Luis Armstrong

 

Foundational Influence on Jazz
Louis[1] Daniel Armstrong (August 4, 1901[2] – July 6, 1971), nicknamed Satchmo[3] or Pops, was an American jazz trumpeter and singer.Coming to prominence in the 1920s as an innovative cornet and trumpet player, Armstrong was a foundational influence on jazz, shifting the music’s focus from collective improvisation to solo performers. With his distinctive gravelly voice, Armstrong was also an influential singer, demonstrating great dexterity as an improviser, bending the lyrics and melody of a song for expressive purposes. He was also greatly skilled at scat singing, or wordless vocalizing.Renowned for his charismatic stage presence and deep, instantly recognizable voice almost as much as for his trumpet-playing, Armstrong’s influence extended well beyond jazz, and by the end of his career in the ’60s, he was widely regarded as a profound influence on popular music in general: critic Steve Leggett describes Armstrong as “perhaps the most important American musician of the 20th century.”[4]

He often essentially re-composed pop-tunes he played, making them more interesting. Armstrong’s playing is filled with joyous, inspired original melodies, creative leaps, and subtle relaxed or driving rhythms. The genius of these creative passages is matched by Armstrong’s playing technique, honed by constant practice, which extended the range, tone and capabilities of the trumpet. In these records, Armstrong almost single-handedly created the role of the jazz soloist, taking what was essentially a collective folk music and turning it into an art form with tremendous possibilities for individual expression.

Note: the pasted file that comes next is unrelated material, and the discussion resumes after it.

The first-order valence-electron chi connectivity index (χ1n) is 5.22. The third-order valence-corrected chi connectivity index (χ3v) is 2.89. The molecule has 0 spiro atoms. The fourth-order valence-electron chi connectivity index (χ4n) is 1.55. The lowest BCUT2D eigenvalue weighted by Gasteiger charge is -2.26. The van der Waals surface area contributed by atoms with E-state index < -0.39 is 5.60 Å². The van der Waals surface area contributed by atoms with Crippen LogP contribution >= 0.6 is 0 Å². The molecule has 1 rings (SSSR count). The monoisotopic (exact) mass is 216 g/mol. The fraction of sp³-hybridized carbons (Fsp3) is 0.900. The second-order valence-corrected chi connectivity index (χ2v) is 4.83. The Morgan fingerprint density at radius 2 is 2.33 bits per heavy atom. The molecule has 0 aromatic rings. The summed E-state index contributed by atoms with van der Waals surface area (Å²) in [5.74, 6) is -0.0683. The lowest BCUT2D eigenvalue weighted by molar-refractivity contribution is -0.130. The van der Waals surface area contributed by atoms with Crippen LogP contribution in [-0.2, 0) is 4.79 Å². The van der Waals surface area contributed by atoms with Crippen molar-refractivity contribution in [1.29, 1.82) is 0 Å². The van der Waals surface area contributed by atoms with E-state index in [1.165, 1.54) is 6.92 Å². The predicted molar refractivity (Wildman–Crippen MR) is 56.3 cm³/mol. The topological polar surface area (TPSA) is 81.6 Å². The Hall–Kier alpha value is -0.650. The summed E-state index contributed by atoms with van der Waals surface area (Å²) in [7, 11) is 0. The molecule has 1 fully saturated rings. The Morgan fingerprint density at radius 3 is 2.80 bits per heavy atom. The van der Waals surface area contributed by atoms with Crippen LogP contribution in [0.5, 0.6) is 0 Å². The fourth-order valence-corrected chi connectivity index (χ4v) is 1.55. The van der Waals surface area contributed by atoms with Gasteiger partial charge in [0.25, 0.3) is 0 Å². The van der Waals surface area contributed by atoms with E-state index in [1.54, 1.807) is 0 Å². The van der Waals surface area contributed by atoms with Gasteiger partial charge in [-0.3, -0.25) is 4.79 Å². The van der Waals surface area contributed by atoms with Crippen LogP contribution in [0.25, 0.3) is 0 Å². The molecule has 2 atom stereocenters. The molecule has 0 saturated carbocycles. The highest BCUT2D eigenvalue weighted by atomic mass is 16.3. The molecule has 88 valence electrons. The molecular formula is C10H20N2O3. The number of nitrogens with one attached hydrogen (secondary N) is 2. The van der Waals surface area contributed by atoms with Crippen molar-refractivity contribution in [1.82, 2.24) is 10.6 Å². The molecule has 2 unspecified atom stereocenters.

As his music progressed and popularity grew, his singing also became important. Armstrong was not the first to record scat singing, but he was masterful at it and helped popularize it. He had a hit with his playing and scat singing on “Heebie Jeebies” when, according to some legends, the sheet music fell on the floor and he simply started singing nonsense syllables. Armstrong stated in his memoirs that this actually occurred.

Armstrong had many hit records including “Stardust“, “What a Wonderful World“, “When The Saints Go Marching In“, “Dream a Little Dream of Me“, “Ain’t Misbehavin’“, and “Stompin’ at the Savoy”. “We Have All the Time in the World” featured on the soundtrack of the James Bond film On Her Majesty’s Secret Service, and enjoyed renewed popularity in the UK in 1994 when it featured on a Guinnessadvert. It reached number 3 in the charts on being re-released.His 1964 song, “Bout Time” later featured in the film “Bewitched” (2005).In 1968, Armstrong scored one last popular hit in the United Kingdom with the highly sentimental pop song “What a Wonderful World“, which topped the British charts for a month; however, the single did not chart at all in America. The song gained greater currency in the popular consciousness when it was used in the 1987 movie Good Morning, Vietnam, its subsequent rerelease topping many charts around the world. Armstrong even appeared on the October 28, 1970 Johnny Cash Show, where he sang Nat “King” Cole‘s hit “Rambling Rose” and joined Cash to re-create his performance backing Jimmie Rodgers on “Blue Yodel # 9“.

The influence of Armstrong on the development of jazz is virtually immeasurable. Yet, his irrepressible personality both as a performer, and as a public figure was so strong that to some it sometimes overshadowed his contributions as a musician and singer.

Through his playing, the trumpet emerged as a solo instrument in jazz and is used widely today. He was a masterful accompanist and ensemble player in addition to his extraordinary skills as a soloist. With his innovations, he raised the bar musically for all who came after him.

Armstrong died just after a heart attack on July 6, 1971, at age 69,[1]11 months after playing a famous show at the Waldorf-Astoria’s Empire Room. Shortly before his death he stated, “I think I had a beautiful life. I didn’t wish for anything that I couldn’t get and I got pretty near everything I wanted because I worked for it.”

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